A meeting of delegates from the nations that emit the most pollutants ended without concrete targets for slashing greenhouse gas emissions, but participants praised what they saw as a new willingness by the United States to discuss possible solutions.
Delegates from 16 nations, plus the European Union and the United Nations, gathered in Hawaii this week at the invitation of the U.S. to discuss what should be included in a blueprint for combatting climate change.
Among the topics were energy-efficient technologies, ways rich countries could help developing countries and countering deforestation.
Delegates said the U.S. showed a new flexibility since earlier climate change meetings, and that they were able to talk frankly about their differences.
"We're happy the position of the United States is changing," Brice LaLonde, France's climate change ambassador, said at a news conference Thursday following the two days of closed-door talks at the University of Hawaii.
LaLonde pointed to bills in Congress addressing climate change and the Bush administration's move to host the Hawaii meeting as evidence for a shift for Washington. But he said France hoped for additional changes, specifically for the U.S. to join other industrialized nations in agreeing to a national mandatory greenhouse gas reduction target.
"Of course, we want more. We hope in the next weeks after these discussions that we'll be able to deliver more," LaLonde said. "But it's a good start."
Delegates didn't discuss the details of a European Union proposal for industrialized countries to slash emissions by 25 to 40 percent, said Artur Runge-Metzger, the European Commission's head of climate change negotiations.
The emissions reduction proposal — and U.S. opposition to it — was one of the biggest sticking points of a contentious climate change conference in Bali, Indonesia, last month.
The conference ended with the U.S. agreeing to join nearly 190 countries to craft a blueprint for fighting climate change by 2009. But that only happened after participants loudly booed repeated U.S. objections to the document.
Britain's environment minister, Phil Woolas, said no nation wants to be singled out as the obstacle to progress on climate change.
"Bali has put the spotlight on you, doesn't it. There's no country that wants to be the party pooper," Woolas said during a break in the Hawaii talks.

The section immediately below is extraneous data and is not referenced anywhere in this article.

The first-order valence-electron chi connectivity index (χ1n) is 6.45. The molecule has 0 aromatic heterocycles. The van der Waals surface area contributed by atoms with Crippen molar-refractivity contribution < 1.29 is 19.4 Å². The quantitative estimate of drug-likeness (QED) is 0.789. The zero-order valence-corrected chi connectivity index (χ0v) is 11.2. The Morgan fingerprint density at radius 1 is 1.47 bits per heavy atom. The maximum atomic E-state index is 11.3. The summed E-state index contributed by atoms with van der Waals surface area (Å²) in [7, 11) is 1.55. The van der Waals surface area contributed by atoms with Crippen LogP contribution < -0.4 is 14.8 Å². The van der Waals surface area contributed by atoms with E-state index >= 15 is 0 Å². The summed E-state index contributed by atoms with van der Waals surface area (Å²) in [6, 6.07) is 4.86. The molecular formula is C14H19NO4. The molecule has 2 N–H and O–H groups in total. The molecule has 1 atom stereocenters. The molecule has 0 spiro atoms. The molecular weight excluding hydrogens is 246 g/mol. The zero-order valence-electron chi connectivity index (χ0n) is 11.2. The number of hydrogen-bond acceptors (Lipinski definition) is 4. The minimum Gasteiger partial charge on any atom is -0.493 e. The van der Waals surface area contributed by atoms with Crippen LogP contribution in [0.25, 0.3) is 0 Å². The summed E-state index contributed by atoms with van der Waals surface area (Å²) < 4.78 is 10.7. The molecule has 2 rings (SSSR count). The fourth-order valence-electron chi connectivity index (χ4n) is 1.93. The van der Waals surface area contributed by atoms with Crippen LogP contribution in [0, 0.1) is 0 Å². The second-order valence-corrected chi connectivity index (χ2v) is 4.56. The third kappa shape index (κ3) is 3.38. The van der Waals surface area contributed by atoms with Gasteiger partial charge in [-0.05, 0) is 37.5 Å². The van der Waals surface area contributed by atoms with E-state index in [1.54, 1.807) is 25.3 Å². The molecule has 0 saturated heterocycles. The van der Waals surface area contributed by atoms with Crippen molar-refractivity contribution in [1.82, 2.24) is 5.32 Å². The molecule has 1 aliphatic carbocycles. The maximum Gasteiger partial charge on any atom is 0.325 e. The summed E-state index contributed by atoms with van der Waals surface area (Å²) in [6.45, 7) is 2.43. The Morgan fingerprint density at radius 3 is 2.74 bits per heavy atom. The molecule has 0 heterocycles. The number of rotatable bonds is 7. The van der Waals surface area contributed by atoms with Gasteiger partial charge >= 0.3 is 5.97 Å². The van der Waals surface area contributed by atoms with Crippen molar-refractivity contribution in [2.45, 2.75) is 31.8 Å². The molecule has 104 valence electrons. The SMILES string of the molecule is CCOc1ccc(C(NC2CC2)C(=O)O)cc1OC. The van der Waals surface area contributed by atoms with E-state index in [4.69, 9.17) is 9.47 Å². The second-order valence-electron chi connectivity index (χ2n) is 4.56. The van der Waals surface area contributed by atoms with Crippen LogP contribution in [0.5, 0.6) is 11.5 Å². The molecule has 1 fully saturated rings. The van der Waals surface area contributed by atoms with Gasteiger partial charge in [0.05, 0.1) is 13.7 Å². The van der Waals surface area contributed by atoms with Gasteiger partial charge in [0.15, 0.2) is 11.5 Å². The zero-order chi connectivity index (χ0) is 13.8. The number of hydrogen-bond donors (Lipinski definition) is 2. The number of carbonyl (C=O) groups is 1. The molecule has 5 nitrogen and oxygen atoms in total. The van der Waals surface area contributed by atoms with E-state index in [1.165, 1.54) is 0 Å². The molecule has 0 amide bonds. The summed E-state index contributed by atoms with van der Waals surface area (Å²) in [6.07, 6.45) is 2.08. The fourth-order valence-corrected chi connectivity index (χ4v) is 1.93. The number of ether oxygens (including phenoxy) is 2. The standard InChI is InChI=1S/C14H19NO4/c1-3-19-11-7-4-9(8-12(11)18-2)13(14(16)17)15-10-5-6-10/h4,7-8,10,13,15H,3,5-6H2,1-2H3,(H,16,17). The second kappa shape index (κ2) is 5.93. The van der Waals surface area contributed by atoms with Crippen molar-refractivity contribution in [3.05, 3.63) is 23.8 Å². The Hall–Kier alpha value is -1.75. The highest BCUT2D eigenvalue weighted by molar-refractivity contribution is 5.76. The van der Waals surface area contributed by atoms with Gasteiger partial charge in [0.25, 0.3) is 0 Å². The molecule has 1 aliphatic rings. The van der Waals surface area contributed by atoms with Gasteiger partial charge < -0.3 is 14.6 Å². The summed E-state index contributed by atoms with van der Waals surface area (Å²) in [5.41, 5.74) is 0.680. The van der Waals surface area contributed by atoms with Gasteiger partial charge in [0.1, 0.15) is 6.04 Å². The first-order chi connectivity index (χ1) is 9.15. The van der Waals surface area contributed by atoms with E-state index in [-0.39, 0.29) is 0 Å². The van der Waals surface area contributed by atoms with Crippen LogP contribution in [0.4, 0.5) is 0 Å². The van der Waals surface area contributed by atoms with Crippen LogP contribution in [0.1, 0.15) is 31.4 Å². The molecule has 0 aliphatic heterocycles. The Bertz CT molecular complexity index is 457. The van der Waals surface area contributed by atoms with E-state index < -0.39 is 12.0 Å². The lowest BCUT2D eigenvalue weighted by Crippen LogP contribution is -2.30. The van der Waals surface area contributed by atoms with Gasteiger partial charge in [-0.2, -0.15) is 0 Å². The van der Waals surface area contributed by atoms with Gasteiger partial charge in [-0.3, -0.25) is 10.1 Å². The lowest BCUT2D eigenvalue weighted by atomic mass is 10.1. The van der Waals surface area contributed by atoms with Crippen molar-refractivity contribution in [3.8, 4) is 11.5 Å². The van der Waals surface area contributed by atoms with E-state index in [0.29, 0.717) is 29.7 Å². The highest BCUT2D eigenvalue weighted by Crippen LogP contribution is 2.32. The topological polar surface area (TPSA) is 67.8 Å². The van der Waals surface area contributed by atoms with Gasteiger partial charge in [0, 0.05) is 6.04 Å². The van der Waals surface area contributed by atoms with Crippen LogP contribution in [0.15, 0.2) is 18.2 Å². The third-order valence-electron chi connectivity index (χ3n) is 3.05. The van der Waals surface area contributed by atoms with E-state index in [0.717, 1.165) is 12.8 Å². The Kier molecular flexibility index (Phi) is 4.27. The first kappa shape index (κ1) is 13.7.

He added that delegates shared a sense that work needs to get done because of the dire consequences of rising temperatures, sea levels and environmental catastrophes.
"There's a realization that we have to get an agreement; otherwise we're all going to drown," Woolas said.
Chief U.S. delegate Jim Connaughton, the White House environmental chief, said President Bush has long highlighted the importance of reducing emissions.
He pointed to U.S. efforts supporting hydrogen energy, funding for energy efficient technologies and partnerships with other countries.
"We like to prepare, plan and announce. This is what the president has done consistently since 2001, as you can see it's gaining increasing appreciation," Connaughton said after the talks.
The U.S. has been seeking voluntary pledges from nations for specific cuts in greenhouse gas emissions.
Nations represented at the conference account for 80 percent of emissions that scientists say contribute to global warming. In addition to the U.S., Britain and France, they are Australia, Brazil, Canada, China, Germany, India, Indonesia, Italy, Japan, Mexico, Russia, South Korea and South Africa.
Environmentalists had voiced skepticism about what the Hawaii talks would accomplish, given the U.S. opposition to mandatory national reduction targets of the kind agreed to under the Kyoto Protocol a decade ago.
The EU has proposed cutting its overall emissions by 20 percent from 1990 levels, or 14 percent from 2005.
Demonstrators were absent Thursday, but about a dozen had protested the day before outside the meeting to object to what they said was insufficient commitment from the Bush administration to reducing greenhouse gas emissions.
Others drew blue chalk lines along Honolulu city streets to show where high tide would be after decades of global warming and rising sea levels.